b. Forged signatures won't be a problem because there will be no formalities, but fraudulent use of lawyers' signature keys may have same effect (Mason and Bohm). A might still impersonate the original owner and persuade a lawyer to deal with him in transferring to C, but then C
will get good title.

5. Extra points:
a. Even (unregistered) short leases enjoy the benefits of registration (LRA s29(4))
b. Easements over unregistered (benefited) land enjoy protections of registration, where the only entry is a notice on grantor's title 3) Minor interests: interests that must be registered before binding registered dispositions a. Huge range of interests: restrictive covenants, fees simple that are not legal because lacking registration...
b. Distinguishable from registrable dispositions because minor interests enjoy no priority over earlier unprotected interests (LRA s28)
c. Methods of protection i. Two methods to cater for the wide range of minor interests ii. Notice: purchasers are bound, though the interest is not guaranteed
(LRA s32)

1. All interests can be by notice except:
a. Interests under a trust of land must be protected by restriction because restriction is more suitable b. Leases not exceeding three years, because they cannot be registered (but why is there only an option to protect leases between 3-7 years?)

LAND LAW: REGISTRATION (I)

Page 6 c. Restrictive covenants between landlord and tenant
(binding on assignees anyway because assignees will read the lease and discover the covenants)
i. BUT covenants that bind land over than the leased land must be registered by notice (changes the pre2002 position: Oceanic Village v United Attractions)

2. Notices can be unilateral or agreed.
a. Agreed: either the proprietor applied for it or consented to it, or if the registrar is satisfied as to its validity b. Unilateral: proprietor must be told about it, and may apply for it to be cancelled, whereupon the person who entered it must justify it.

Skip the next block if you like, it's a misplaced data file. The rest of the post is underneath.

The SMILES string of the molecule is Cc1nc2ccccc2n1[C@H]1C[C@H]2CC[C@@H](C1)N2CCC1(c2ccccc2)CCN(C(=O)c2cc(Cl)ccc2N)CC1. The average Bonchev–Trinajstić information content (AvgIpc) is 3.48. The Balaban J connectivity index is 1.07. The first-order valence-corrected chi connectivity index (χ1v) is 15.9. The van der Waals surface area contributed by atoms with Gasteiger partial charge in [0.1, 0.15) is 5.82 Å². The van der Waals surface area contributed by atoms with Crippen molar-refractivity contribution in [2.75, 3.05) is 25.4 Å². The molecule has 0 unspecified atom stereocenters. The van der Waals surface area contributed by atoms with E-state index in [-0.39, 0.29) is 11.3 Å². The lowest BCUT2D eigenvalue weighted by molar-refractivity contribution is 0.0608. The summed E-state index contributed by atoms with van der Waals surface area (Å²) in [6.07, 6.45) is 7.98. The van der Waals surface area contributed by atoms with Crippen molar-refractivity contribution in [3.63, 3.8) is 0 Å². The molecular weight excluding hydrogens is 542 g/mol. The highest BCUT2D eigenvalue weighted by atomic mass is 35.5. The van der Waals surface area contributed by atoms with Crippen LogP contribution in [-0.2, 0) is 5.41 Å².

i. Compensation is payable if entered without reasonable cause and proprietor suffers loss (s77)
iii. Restriction: prevents future entries on the register

1. Eg: restriction that transfers by fewer than two trustees cannot be registered

2. Beneficial for purchasers because they know what they need to do to take free of the beneficial interest, and for beneficiaries because they don't have to argue their case because purchasers know that they can't register (therefore suitable for trusts)

3. However, restriction doesn't accord priority on the interest

4. Registrations can be entered whenever, even if the interest is not an interest in land (eg. positive covenants: restriction can say that any subsequent transfer will require the consent of the original seller, and that consent will be given if the transferee agrees with the original seller to comply with the covenant.

5. Can be entered by:
a. Registrar (s42 - power; s44 - obligation where joint proprietors are registered)
b. Application (s43 - obligatory where beneficial tenancy in common results)
c. Court order (s46)

6. Can be "notifiable" (like unilateral notices) - useful where beneficiaries of constructive or resulting trust beneficiaries want to enter a restriction though the beneficial interest is denied by the proprietor a. Such a restriction isn't entered until proprietor is given a chance to object d. Priorities i. Set out in s28, confirming Barclays Bank v Taylor and Mortgage
Corporation v Nationwide Credit Corporation that priority is not affected by later dispositions (even if registered) subject to s29 priority enjoyed by registered dispositions
LAND LAW: REGISTRATION (I)